We were cheerleaders for Dept. of Speculation all the way back in 2014/5 (though, like the slackers we are, we’ve still to read Offill’s first novel, Last Things) and so it’s been a long wait for the follow-up. Weather doesn’t disappoint: it’s a structural/formal echo of its predecessor (if it ain’t broke, etc) but it’s using that same structure to different ends, or different enough, anyway, that it still feels sharp and significant.
So! Lizzie is a librarian (unqualified) who’s moonlighting as an email-answerer for Sylvia, her one-time thesis supervisor, who in turn hosts a popular podcast about ‘times of crisis’ that’s very much geared around the looming climate catastrophe. While Lizzie’s replying to queries from religious fundamentalists and full-on preppers (folk actively readying for the end-times), she’s also worrying about and caring for Henry, her brother (a precariously-recovered addict) as well as being a parent (to Eli) and a wife (to Ben). The plot, beyond these basics, is scant: Ben is concerned about Lizzie’s mental health as Henry’s situation worsens and further infiltrates their own lives; Lizzie begins (understandably) to panic about the future in the face of climate change as her work for Sylvia intensifies; when Ben heads off with Eli on a long vacation with his sister, Lizzie refuses to go and gets embroiled instead in an intense flirtation, a fantasy affair, with a war journalist she meets in the bar where she used to work. That’s more or less it: the developments in these various areas aren’t really the point. What is the point is our tracing of Lizzie’s thoughts about those things. This isn’t a book concerned especially with what happens; rather, it’s about how we process what’s happening.
Offill uses the novel’s fragmented structure (lots of short pithy paragraphs, lots of white space) to craft a portrait of a mind – an intelligent mind – grappling with a load of overlapping existential crises: planetary, political, personal. And if you’re reading it, you’re probably starting to panic, too.
As a read, it’s quick, infused with dry wit, observant and deeply poignant. Lizzie is the quintessential humanities graduate cast adrift: smart, but feeling resourceless; busy, but lacking direction. An ideal candidate, that is, for an ontological freak-out, and likely not too far off the mark as a reflection of her likely readers: middle-class, educated, Trump-hating, ecologically-worried. Just as Dept. of Speculation did with gender, marriage and the art world, Weather takes a good hard look at recent/current politics and our so-called solutions to impending doom. It’s a climate change book, but it’s also addressing how we’re dealing with that, when we’re also dealing with everything else – kids, work, love, sex, break-downs – and in that sense, it’s addressing climate change in the same manner that Ducks, Newburyport addressed gun culture. That is: the world is messy, our lives are messy, but we can’t keep the world out and what do we do about it then? It also reflects the way all this has belatedly struck the West: Lizzie remembers talking to an Iranian friend after 9/11, who tells her, ‘Your people have finally fallen into history. […] The rest of us are already here.’ Lizzie’s personal life, too, reflects this increasing chaos: her non-affair, again, echoes the way her previous book explored infidelity, but here she’s looking at ideas around fantasy and escape, risk and safety, the strange and the familiar – the graft of the fight versus the romance of the flight, perhaps. It’s a very tender and wistful look at human connections, love, friendship and desire, and a sideways glance, too, at the sexualisation of male-female relationships, the connections that may or may not pertain between emotional bonds and sexual desire.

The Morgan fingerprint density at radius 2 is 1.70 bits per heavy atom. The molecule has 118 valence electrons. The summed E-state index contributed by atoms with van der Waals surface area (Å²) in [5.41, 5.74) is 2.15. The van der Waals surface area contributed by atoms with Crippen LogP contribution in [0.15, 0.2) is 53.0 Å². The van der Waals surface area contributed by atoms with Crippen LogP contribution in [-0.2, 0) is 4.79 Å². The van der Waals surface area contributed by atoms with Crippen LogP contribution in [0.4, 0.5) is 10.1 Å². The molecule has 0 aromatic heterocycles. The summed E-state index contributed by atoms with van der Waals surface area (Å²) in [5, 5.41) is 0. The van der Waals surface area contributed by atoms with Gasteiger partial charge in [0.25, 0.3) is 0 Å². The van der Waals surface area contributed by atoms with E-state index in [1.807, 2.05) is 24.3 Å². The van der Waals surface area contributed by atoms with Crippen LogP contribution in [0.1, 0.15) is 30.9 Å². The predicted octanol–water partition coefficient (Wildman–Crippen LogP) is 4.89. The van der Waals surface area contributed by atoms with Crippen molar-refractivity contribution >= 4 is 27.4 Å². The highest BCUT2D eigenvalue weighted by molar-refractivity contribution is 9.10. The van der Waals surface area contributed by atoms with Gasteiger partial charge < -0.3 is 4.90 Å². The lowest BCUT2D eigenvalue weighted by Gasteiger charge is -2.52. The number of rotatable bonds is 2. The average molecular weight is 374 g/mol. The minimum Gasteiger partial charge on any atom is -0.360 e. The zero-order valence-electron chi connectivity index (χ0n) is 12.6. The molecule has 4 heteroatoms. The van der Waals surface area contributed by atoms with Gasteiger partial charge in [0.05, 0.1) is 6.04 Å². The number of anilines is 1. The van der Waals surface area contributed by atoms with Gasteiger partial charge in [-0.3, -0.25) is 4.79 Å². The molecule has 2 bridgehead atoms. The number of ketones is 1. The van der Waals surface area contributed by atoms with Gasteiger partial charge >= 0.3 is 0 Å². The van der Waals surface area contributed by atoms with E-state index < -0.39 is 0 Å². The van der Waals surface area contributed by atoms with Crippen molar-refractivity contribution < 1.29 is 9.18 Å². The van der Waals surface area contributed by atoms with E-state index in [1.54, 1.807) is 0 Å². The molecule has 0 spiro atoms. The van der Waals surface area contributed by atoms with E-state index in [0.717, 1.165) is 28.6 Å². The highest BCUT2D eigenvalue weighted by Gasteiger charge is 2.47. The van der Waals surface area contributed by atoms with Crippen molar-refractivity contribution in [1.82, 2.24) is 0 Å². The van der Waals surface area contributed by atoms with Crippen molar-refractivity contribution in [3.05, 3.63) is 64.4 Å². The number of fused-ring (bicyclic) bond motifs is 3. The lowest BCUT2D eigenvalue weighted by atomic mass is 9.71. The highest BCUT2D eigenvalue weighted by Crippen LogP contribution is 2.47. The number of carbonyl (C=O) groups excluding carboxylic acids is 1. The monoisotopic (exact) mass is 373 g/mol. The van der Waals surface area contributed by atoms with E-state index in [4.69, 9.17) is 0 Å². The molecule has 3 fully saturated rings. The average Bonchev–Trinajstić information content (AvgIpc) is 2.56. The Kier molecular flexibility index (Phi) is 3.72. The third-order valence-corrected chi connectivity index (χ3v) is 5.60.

Any Cop?: Absolutely. Stock up on dried goods, flee (by boat) to New Zealand, think about who you want to hole up with in your doomstead, and bring a copy of Weather.